Canberra, Australia – Refugees in Australia are stepping up pressure on the three-month-old government of Prime Minister Anthony Albanese to deliver on a promise to give them permanent protection visas that would allow them to work and study and live more normal lives.
More than 1,000 refugees, advocates and activists converged on Parliament House on Tuesday to press their case.
“We’re here because we want action, we want change. We want to be acknowledged within this community,” said Mostafa Faraji, a speaker at the rally in Canberra.
At the moment, there are 31,000 refugees living in Australia on various temporary visas that put limits on their lives – whether it is for work, study or family relationships.
In the run-up to May’s election, Albanese’s Labor party promised to abolish some of the temporary visas and provide permanent protection in their place.
During the protest, Minister for Immigration, Citizenship, Migrant Services and Multicultural Affairs of Australia Andrew Giles, posted a statement on social media reiterating the promise and saying it would be fulfilled “as soon as possible”.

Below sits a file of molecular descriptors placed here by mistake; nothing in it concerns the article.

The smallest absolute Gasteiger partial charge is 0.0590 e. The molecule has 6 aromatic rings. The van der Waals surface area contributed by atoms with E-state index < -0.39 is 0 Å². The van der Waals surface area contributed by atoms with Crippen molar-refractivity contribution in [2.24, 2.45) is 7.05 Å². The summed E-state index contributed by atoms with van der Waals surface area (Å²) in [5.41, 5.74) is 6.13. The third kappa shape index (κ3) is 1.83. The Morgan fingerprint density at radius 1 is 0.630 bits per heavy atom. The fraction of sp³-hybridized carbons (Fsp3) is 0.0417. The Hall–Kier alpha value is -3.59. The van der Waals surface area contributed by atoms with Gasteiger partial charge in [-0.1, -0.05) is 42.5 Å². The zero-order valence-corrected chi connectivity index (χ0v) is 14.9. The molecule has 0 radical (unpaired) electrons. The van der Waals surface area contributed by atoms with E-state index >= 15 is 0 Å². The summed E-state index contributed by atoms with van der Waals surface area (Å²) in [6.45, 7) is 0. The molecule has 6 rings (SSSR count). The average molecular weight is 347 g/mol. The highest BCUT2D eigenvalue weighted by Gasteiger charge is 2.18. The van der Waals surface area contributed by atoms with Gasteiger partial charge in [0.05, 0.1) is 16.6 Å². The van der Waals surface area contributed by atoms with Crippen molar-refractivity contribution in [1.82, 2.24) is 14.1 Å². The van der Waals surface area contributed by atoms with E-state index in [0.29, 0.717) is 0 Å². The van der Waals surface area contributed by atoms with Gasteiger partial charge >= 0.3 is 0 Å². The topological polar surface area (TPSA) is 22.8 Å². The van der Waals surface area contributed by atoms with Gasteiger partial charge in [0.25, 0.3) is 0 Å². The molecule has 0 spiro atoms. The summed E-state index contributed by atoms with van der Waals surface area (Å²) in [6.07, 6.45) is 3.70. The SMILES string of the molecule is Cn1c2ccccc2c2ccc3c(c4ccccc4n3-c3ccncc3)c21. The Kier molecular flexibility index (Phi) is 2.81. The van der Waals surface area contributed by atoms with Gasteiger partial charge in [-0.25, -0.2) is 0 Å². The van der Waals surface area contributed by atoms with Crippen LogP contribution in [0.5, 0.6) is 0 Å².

There are three types of temporary visas for refugees in Australia: Temporary Protection Visas (TPVs), Safe Haven Enterprise Visas (SHEVs) and bridging visas. The government has promised to abolish TPVs and SHEVs.
These temporary visas are given to refugees who arrive without valid protection visas, typically coming by boat. When the holder’s temporary visa expires, their protection claim is reassessed and their visa has a possibility of being extended.
A SHEV holder could apply for a permanent visa, “but in the whole history of SHEVs only two have met the strict language [requirements] and been eligible,” Ian Rintoul, a political activist and spokesman for the Refugee Action Coalition, told Al Jazeera.
Someone with a TPV cannot apply for a permanent visa at all.
The visas also put constraints on people’s potential to work and study.